The Laird Norton Company, one of the oldest family businesses in the country, was founded by two brothers and a cousin. This team approach also informs the Laird Norton Family Foundation, now involving the fifth- and sixth-generation family members to follow the original 1855 business partners.
Your family can also use philanthropy as a way to strengthen your connections, find shared activities, and engage younger generations. Perhaps you have a sibling or a cousin who shares a concern with you. Maybe there's an illness that affects family members, or maybe you have affection for a particular conservation area near a family summer home. Separately, you may both be doing the work of finding high-performing nonprofits that address the issue, volunteering, and making individual donations to them. Imagine how much easier and more fun it would be if you joined together in that endeavor. And consider the greater difference you could make with larger combined donations and volunteer hours.
As the Laird Norton family does, you might also engage older and younger generations to join you. This could be parents, aunts and uncles, children, and nieces and nephews -- people of all ages. This approach not only maximizes your charitable giving potential, but it also ties the family together. For instance, as part of their process, the Laird Nortons gathered family history stories and put them into a play, a video, and even a coloring book.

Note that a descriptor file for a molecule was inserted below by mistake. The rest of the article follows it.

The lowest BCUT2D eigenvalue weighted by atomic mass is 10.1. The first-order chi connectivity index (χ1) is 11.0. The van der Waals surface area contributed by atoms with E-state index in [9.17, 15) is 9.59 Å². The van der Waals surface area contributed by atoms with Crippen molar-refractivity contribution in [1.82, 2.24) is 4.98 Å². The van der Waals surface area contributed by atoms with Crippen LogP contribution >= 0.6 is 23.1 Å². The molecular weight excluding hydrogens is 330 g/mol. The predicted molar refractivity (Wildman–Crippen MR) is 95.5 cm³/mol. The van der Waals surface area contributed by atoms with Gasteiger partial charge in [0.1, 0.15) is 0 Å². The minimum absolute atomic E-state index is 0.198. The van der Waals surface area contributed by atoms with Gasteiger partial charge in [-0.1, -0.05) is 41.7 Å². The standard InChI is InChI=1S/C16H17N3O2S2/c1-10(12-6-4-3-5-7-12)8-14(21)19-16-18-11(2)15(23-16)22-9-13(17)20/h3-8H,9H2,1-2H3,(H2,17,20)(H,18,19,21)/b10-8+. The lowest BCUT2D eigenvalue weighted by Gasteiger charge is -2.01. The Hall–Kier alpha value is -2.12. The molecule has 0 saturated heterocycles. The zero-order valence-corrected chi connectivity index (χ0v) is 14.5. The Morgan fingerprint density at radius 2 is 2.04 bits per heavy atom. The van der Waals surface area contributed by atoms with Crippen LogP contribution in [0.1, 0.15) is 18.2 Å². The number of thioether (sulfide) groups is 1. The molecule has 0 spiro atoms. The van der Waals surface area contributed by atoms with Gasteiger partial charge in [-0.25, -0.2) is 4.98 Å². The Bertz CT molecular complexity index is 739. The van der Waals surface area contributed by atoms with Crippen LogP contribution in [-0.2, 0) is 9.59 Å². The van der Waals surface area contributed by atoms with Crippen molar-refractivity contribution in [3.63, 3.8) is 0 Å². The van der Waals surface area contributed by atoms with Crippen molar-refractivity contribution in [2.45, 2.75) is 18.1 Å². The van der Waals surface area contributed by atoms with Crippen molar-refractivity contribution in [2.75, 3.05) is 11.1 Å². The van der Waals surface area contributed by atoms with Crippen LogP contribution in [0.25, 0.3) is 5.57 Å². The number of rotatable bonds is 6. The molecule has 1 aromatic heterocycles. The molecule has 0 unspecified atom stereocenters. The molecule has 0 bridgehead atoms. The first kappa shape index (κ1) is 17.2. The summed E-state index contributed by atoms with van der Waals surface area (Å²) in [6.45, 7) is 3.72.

The Laird Norton family has considerable wealth and a large group of members, so it's appropriate that there are regular family meetings, a clear understanding of how decisions are made (known in this context as family governance), and ways to empower young people as they reach adulthood. Regardless of the size of your family, or the size of your financial portfolio, you, too, can still engage in some family philanthropy at your own scale.
Start with a simple conversation at your next family gathering -- ask people what social or environmental challenges they care about. Be open and willing to ask questions about the topics, even if they're different from your areas of concern. Once you have your interests out in the open, you can ask if they're volunteering or making donations in those areas. This process is the start of finding common causes, or at least ways to give together. Besides, as Bruce DeBoskey, the philanthropy strategist, says, charitable giving is a "safe zone" for the discussion of money and values, which is sometimes a significant communication challenge in families.
Once you have a sense of the momentum in the family for this kind of activity, you can work with a philanthropy advisor to help your family create plans, a structure, and ways to share donations. Your plans might include something as modest as a shared bank account, or something more ambitious like a donor advised fund or a family foundation. Depending on the scale of your strategies, you may also want to talk to an accountant or lawyer about setting up a fund or foundation. Before you do that, do some exploring with your family and find some common purposes.
If you want your family to grow and be connected five or six generations from now, like the Laird Nortons, family philanthropy might just be the glue that holds it together.
As a Motley Fool reader, you're interested in learning and being smart about your investing. Mark Ewert helps people to be as skilled at charitable giving as you are at investing, so contact him if you are looking for support. You can purchase his new book, The Generosity Path: Finding the Richness in Giving, through his website or at your local bookstore.
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